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Kenya

2014 KCSE exam registration extended by a week

KNEC Head of Public Communications Frida Were said they were forced to extend the period because of the large number of schools trying to access the registration portal at the last minute/FILE

KNEC Head of Public Communications Frida Were said they were forced to extend the period because of the large number of schools trying to access the registration portal at the last minute/FILE

NAIROBI, Kenya, Mar 28 – The Kenya National Examinations Council (KNEC) has extended the registration deadline for the 2014 Kenya Certificate of Secondary Education (KCSE) examination by a week.

In a communiqué sent to newsrooms on Friday, KNEC Head of Public Communications Frida Were said they were forced to extend the period because of the large number of schools trying to access the registration portal at the last minute.

“In order to take care of the few schools which may not be able to register by Monday, March 31 and owing to the challenges being experienced, the registration period for the 2014 KCSE examination which is most affected has been extended with seven days to end on April 7,” she stated.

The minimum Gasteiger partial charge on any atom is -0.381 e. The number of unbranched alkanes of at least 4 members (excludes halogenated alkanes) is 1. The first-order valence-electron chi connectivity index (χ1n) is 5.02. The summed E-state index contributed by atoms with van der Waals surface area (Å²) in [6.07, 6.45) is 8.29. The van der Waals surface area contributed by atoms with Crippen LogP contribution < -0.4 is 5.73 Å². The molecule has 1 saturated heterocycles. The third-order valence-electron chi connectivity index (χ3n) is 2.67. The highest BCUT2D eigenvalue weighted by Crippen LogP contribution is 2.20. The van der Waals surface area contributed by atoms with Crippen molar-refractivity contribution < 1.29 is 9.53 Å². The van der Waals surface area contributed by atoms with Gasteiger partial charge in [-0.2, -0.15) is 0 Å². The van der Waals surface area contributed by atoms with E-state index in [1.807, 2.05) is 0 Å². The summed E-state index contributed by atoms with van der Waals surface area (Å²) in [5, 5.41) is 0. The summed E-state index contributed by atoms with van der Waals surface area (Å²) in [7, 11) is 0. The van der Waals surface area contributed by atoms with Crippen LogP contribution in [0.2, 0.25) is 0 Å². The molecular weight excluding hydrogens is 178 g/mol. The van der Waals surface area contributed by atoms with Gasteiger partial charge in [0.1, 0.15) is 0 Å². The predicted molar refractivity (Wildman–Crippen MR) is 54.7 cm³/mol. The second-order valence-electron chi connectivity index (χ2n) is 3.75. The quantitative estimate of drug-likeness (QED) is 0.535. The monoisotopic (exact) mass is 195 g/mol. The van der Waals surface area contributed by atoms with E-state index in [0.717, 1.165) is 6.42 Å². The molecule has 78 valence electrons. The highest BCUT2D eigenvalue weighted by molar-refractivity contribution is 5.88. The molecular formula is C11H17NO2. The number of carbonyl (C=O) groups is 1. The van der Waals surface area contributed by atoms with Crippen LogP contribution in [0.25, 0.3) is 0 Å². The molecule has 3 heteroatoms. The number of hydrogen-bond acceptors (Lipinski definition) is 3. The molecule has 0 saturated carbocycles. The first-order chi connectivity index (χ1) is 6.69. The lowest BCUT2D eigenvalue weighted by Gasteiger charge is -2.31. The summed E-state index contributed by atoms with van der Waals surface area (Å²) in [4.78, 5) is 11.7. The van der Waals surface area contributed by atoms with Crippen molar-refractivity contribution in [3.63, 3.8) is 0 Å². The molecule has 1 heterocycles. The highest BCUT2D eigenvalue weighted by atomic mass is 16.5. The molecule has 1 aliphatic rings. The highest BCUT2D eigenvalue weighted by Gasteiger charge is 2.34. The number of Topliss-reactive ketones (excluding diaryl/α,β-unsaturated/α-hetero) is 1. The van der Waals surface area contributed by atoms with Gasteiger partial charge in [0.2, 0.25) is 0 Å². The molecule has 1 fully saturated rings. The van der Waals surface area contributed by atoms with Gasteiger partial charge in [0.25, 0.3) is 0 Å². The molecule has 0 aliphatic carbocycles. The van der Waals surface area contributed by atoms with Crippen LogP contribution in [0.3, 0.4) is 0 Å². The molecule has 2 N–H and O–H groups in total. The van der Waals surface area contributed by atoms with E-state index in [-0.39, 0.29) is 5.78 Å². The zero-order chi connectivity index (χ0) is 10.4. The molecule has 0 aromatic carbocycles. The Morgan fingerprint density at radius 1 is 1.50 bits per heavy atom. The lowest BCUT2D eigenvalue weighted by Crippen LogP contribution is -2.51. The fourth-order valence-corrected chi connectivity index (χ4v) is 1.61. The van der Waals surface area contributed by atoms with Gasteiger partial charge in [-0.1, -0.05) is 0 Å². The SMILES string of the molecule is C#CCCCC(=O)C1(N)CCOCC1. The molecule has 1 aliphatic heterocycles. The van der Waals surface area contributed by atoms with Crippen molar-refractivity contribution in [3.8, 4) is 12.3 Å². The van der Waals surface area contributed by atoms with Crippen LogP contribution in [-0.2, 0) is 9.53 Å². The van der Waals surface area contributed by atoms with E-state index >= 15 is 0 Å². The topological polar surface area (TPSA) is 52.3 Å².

The registration deadline for the 2014 Kenya Certificate of Primary Education (KCPE) examination however remains Monday and, “no candidate will be registered after the given dates,” Were stressed.

As of Friday morning, 35,000 more candidates had registered for the 2014 KCPE examination compared to 2013 with 8,000 more registering for the 2014 KCSE examination compared to 2013.

“This therefore means that schools which have not registered are few and may be trying to register all at the same time thus congesting the system,” Were stated.

During the release of the 2013 KCSE examination results on March 3, Education Cabinet Secretary Jacob Kaimenyi cautioned school heads against refusing to register candidates because they performed poorly in previous examinations.

He has also come out strongly against school heads who force their students to repeat classes until they bring up their grades and by extension don’t bring the school’s mean score down.

Parents were also cautioned against enrolling their children into class one before they attain the age of six.

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“I urge parents and guardians to note that the benefits of accelerating their children’s education are heavily outweighed by the disadvantages,” he said.

In the past, the school ranking system has also come under criticism and been blamed by among other stakeholders, the Kenya Union of Post Primary Education Teachers (KUPPET) for entrenching a culture of drilling to pass examinations by schools as opposed to fostering a holistic learning environment.

“Ranking system should be abolished. We had discussed this issue and the stakeholders agreed that the system was not reflecting the actual performance of students across the country,” the union’s chair Omboko Milemba said following the release of the 2013 KCSE results.

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